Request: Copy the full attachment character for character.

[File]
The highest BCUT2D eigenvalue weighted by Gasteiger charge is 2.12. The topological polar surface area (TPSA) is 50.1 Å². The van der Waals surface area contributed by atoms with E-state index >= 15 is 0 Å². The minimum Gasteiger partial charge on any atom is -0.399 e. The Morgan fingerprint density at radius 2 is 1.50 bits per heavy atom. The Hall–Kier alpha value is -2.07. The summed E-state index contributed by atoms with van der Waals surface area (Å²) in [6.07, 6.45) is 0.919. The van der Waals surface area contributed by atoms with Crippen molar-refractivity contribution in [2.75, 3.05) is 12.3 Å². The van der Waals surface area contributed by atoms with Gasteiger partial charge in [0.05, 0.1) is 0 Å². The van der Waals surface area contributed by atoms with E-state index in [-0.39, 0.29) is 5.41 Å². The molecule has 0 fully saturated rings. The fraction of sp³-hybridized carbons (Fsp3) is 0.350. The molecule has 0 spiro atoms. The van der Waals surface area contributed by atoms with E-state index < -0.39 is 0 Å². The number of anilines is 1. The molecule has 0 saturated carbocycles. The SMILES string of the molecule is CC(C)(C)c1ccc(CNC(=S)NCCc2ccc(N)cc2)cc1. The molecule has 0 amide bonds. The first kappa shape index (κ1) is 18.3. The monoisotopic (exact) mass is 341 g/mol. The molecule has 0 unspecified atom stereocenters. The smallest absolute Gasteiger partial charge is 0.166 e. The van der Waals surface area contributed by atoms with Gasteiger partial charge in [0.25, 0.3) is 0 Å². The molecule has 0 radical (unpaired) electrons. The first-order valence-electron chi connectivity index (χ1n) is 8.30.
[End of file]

The highest BCUT2D eigenvalue weighted by Gasteiger charge is 2.12. The topological polar surface area (TPSA) is 50.1 Å². The van der Waals surface area contributed by atoms with E-state index >= 15 is 0 Å². The minimum Gasteiger partial charge on any atom is -0.399 e. The Morgan fingerprint density at radius 2 is 1.50 bits per heavy atom. The Hall–Kier alpha value is -2.07. The summed E-state index contributed by atoms with van der Waals surface area (Å²) in [6.07, 6.45) is 0.919. The van der Waals surface area contributed by atoms with Crippen molar-refractivity contribution in [2.75, 3.05) is 12.3 Å². The van der Waals surface area contributed by atoms with Gasteiger partial charge in [0.05, 0.1) is 0 Å². The van der Waals surface area contributed by atoms with E-state index in [-0.39, 0.29) is 5.41 Å². The molecule has 0 fully saturated rings. The fraction of sp³-hybridized carbons (Fsp3) is 0.350. The molecule has 0 spiro atoms. The van der Waals surface area contributed by atoms with E-state index < -0.39 is 0 Å². The number of anilines is 1. The molecule has 0 saturated carbocycles. The SMILES string of the molecule is CC(C)(C)c1ccc(CNC(=S)NCCc2ccc(N)cc2)cc1. The molecule has 0 amide bonds. The first kappa shape index (κ1) is 18.3. The monoisotopic (exact) mass is 341 g/mol. The molecule has 0 unspecified atom stereocenters. The smallest absolute Gasteiger partial charge is 0.166 e. The van der Waals surface area contributed by atoms with Gasteiger partial charge in [0.25, 0.3) is 0 Å². The molecule has 0 radical (unpaired) electrons. The first-order valence-electron chi connectivity index (χ1n) is 8.30.